As a writer and editor, I have a rule: Avoid the use of catch-phrases, clichés and jargon in articles whenever possible. Readers are better served by vivid illustration—with anecdotes, data, telling details or colorful quotes—than by overused or vague expressions.

Still, there’s no better substitute for the phrase “school to prison pipeline” to describe some of the data in this issue of Catalyst In Depth. The data is yet another distressing reminder of the racial disparity in achievement in Chicago Public Schools: African-American and Latino boys are more likely than other students to drop out, but they are the least likely to reap any advantage from the district’s alternative schools, which are the last stop for  dropouts who want another chance to earn a diploma. Enrollment and graduation rates for these boys—and for young black men in particular—are far lower than for African-American girls and Latinas.

So where do these young men end up? “Often, jail,” says Principal Matt Rodriguez of Pedro Albizu Campos High. And national studies show a clear connection between dropping out of school and dropping into prison. One recent report by the Center for Labor Market Studies at Northeastern University found that nearly one in four young black men who had dropped out of school was in prison or jail. 

Rodriguez wages a constant battle to keep his male students in school and out of the clutches of gangs in the surrounding Humboldt Park neighborhood. He’s even taken the step of hiring former gang members to help boys who want to get out of the gang life. “I have students in here full of tattoos, and I don’t turn them away,” Rodriguez says. “I try to get them out of the gang. We aren’t always successful, but we have to try.”

In addition to more resources, rescuing black and brown young men who have already given up once on school will require that same “whatever-it-takes” attitude.

When Chicago begins handing out the five charters that have been set aside solely for dropouts under the state’s new charter law, at least a few of these new charters ought to be for boys only. Surely there are non-profit and educational institutions with the expertise for this essential task.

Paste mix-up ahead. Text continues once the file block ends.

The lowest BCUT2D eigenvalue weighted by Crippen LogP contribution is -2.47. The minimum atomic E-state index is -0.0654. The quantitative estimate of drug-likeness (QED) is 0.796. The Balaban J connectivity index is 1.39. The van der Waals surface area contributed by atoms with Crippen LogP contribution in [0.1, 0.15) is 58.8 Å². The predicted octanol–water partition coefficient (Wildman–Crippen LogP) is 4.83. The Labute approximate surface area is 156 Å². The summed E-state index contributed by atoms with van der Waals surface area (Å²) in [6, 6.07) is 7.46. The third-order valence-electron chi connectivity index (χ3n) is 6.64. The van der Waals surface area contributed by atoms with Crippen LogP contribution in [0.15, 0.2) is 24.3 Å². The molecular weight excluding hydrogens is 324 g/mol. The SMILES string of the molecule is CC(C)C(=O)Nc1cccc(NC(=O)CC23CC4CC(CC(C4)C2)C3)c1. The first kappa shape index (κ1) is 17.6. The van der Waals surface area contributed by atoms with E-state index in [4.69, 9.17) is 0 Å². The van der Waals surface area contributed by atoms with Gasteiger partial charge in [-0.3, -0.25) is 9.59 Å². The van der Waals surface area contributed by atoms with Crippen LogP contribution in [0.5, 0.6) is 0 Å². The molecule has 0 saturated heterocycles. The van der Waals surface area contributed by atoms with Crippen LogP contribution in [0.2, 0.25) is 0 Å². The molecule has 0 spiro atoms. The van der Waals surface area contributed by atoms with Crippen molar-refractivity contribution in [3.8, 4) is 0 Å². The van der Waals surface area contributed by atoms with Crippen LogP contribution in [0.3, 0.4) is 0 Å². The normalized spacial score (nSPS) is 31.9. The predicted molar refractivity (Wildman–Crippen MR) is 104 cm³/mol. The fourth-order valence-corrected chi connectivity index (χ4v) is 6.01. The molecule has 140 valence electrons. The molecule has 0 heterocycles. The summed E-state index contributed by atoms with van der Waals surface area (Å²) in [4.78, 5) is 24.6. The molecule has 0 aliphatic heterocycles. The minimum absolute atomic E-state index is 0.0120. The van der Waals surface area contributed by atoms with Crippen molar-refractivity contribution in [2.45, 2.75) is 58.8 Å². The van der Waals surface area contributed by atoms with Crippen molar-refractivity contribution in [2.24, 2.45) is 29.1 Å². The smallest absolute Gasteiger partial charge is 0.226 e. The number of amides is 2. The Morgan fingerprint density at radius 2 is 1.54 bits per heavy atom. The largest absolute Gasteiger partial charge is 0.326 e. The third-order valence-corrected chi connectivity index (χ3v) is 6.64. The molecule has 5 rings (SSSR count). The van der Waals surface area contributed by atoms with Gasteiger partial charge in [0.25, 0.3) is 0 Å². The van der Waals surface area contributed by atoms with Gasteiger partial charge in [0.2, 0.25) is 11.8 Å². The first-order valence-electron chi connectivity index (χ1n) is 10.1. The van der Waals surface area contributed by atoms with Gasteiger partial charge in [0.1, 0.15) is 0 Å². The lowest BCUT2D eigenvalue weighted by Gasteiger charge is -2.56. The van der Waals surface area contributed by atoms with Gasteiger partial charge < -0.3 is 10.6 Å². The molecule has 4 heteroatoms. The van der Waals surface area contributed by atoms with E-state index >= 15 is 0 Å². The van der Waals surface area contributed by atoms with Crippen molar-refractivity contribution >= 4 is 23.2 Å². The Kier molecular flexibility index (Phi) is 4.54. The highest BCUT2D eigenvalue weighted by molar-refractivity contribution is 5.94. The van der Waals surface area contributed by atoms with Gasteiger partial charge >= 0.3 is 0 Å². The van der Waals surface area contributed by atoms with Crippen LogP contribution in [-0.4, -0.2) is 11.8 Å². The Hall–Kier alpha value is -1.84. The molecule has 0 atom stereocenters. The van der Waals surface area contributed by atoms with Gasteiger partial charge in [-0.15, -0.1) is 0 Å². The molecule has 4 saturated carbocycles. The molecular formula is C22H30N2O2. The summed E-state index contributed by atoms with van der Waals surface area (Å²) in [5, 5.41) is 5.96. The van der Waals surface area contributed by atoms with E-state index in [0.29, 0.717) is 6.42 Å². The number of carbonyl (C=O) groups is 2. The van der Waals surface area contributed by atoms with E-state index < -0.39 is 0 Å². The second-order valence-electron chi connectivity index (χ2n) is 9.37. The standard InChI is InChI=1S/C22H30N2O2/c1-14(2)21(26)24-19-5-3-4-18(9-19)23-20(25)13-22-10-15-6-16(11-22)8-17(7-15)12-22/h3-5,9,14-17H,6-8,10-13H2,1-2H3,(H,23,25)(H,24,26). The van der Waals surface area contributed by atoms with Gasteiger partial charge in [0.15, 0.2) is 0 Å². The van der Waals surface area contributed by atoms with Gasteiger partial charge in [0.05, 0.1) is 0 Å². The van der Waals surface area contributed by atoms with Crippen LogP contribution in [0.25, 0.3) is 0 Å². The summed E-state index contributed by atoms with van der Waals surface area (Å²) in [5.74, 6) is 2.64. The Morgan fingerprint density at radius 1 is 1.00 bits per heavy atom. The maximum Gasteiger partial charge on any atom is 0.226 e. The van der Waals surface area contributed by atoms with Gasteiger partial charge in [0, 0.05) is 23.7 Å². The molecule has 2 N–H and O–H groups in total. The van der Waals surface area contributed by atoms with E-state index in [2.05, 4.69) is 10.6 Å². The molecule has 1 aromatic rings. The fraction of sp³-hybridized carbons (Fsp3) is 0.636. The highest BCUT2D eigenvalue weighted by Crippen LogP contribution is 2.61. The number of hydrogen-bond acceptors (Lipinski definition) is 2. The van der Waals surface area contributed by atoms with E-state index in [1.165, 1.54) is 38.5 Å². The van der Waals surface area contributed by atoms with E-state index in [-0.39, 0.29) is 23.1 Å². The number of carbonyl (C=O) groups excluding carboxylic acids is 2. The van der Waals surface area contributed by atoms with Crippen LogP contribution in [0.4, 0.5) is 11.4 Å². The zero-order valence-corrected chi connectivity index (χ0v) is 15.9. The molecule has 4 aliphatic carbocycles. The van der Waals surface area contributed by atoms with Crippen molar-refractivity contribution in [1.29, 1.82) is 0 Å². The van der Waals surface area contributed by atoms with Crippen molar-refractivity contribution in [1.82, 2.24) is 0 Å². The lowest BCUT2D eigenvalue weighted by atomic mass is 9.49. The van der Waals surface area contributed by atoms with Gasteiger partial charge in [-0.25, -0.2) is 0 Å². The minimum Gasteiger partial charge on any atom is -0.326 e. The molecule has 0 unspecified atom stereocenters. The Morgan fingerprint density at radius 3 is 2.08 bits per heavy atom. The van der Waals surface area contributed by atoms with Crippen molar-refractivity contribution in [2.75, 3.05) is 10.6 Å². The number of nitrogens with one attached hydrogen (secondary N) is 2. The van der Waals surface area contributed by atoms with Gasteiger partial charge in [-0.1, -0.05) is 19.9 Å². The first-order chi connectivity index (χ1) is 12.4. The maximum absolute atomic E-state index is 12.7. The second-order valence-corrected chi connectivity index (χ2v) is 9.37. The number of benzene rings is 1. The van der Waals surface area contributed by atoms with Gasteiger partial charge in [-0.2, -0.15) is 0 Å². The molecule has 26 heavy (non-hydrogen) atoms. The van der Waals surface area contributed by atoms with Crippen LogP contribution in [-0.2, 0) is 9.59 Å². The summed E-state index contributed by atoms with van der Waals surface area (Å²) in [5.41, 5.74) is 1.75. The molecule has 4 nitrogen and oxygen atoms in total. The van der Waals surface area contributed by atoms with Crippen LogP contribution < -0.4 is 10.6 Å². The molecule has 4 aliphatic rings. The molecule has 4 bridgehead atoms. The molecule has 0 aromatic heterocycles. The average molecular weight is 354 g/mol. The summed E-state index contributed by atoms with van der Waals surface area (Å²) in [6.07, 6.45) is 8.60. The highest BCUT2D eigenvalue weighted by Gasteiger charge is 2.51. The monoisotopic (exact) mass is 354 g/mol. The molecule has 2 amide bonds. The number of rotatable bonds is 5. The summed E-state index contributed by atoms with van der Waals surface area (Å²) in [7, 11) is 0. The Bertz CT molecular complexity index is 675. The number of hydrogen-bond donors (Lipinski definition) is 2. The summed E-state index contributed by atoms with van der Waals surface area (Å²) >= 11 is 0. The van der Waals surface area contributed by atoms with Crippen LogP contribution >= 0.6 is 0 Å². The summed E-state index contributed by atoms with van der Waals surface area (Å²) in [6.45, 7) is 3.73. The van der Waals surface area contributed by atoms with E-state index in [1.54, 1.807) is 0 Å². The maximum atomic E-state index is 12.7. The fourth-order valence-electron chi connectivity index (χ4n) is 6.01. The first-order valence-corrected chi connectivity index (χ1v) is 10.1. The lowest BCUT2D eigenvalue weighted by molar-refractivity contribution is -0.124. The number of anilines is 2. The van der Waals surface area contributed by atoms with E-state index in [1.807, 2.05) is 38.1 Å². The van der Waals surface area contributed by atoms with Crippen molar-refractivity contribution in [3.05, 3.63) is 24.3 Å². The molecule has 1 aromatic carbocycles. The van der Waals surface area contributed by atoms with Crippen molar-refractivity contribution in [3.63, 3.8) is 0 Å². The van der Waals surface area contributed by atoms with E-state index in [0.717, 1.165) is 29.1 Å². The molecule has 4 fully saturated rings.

CEO Ron Huberman has said data analysis must drive improvement efforts. We’ve analyzed the data and uncovered the problem—now it’s up to the district to take the reins.

Alternative schools face another stiff challenge that affects girls as well as boys.

Increasingly, many students are 18 or 19 years old, yet are reading at only a 6th-grade or 7th-grade level and have less than a handful of credits. One 17-year-old young woman interviewed by Deputy Editor Sarah Karp had only one credit.

Add in problems such as homelessness or teen parenthood, embarrassment at being a dropout and frustration with school in general, and it’s no wonder that about half of students end up quitting yet again.

Even so, some alternative schools manage to beat the odds and provide a disciplined yet nurturing environment that supports students so they can succeed. One such school, Innovations High—formerly Bronzeville Academic Center—has a team of seven counselor-mentors for a student body of just 150. Compare that to the 350-to-1 ratio of students to counselors in Chicago schools. Classes are small, students wear uniforms, and discussions about college are a given.

“We have enough time and enough staff to know each student and establish a relationship with them,” says Principal LaShaun Jackson, who says strong engagement is a must to help his students. Jackson had never headed a school before taking the helm at Innovations, but had a background in social service work with troubled youth.(Read more about Innovations High)

Chicago needs more alternative schools—and frankly, more neighborhood high schools—where engagement, support and learning are at least a possibility, especially for former dropouts.

These schools will take more resources, but will pay economic as well as social dividends. According to a report from the Illinois Task Force on Re-enrolling Dropouts,   taxpayers reap more than $200,000 in additional tax revenue for every former dropout who graduates.

And consider this: Alternative schools currently receive about $7,900 per pupil from the district. Double that, and it’s still less than the cost of one year in prison: $17,000 to $33,000 per inmate.

Which would you rather pay for?

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